by Jon Guze
Senior Fellow, Legal Studies, John Locke Foundation
Yesterday, the Guardian reported that:
Months after winning a national title, Harvard’s debate team has fallen to a group of New York prison inmates.
The showdown took place at the Eastern correctional facility in New York, a maximum-security prison where convicts can take courses taught by faculty from nearby Bard College, and where inmates have formed a popular debate club. Last month they invited the Ivy League undergraduates and this year’s national debate champions over for a friendly competition….
The prison team has proven formidable in the past, beating teams from the US military academy at West Point and the University of Vermont. They lost a rematch against West Point in April, setting up a friendly rivalry between the teams. The competition against West Point has become an annual event, and the prison team is preparing for the next debate in spring.
Kenner said the Bard prison initiative, which has expanded since 2001 to six New York correctional facilities, aims to provide inmates with a liberal arts education so that when the students leave prison they are able to find meaningful work.
“The purpose of work is not to reform criminal justice per se,” Kenner said, “but to engage and to relate to people who are in prison, who have great capacity and who have that dedication and willingness to work hard, as we engage any other college students.”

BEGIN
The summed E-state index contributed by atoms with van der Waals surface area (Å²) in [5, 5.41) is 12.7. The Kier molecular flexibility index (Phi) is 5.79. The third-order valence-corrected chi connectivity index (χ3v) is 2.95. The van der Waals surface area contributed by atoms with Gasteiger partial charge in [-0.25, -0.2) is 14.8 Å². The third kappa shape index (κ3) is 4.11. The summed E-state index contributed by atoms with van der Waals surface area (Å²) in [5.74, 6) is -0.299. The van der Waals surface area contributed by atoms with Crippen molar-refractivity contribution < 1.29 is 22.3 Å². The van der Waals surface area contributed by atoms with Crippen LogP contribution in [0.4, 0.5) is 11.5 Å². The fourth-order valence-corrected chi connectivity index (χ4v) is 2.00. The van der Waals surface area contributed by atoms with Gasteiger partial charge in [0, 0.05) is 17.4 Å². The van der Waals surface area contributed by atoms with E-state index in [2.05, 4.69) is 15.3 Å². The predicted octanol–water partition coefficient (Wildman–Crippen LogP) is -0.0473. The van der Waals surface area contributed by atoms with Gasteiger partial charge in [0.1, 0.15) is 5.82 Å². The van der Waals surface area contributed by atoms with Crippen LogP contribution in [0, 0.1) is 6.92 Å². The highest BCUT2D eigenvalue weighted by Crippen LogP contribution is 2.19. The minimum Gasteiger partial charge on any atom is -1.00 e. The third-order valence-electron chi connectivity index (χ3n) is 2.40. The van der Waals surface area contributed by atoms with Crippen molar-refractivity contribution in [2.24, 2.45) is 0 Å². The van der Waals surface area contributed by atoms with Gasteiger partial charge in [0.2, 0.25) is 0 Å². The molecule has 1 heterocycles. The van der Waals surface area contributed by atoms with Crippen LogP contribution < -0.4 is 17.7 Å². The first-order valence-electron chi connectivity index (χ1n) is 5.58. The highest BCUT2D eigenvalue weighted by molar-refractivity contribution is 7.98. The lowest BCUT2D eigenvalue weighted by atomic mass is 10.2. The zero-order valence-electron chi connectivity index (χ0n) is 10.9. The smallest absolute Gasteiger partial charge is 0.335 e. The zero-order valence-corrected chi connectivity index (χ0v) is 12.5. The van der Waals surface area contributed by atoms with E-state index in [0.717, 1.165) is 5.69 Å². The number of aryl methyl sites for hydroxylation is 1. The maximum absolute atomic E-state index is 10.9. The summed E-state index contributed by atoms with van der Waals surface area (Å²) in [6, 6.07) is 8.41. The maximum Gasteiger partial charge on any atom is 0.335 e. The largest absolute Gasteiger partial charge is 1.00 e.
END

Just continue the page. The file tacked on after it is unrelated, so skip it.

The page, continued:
Among formerly incarcerated Bard students who earned degrees while in custody, fewer than 2% have returned to prison within three years, a standard measurement period for assessing recidivism. This is exceptionally low, when contrasted with the statewide recidivism rate, which has hovered for decades at about 40%.
The Bard program, which is funded through private donors, offers more than 60 academic classes each semester across its satellite campuses located at six medium- and maximum-security prisons in New York state. Inmates with a high school degree or equivalent apply for the program with written essays and a personal interview. Admission is competitive, with nearly 10 inmates applying for every spot available.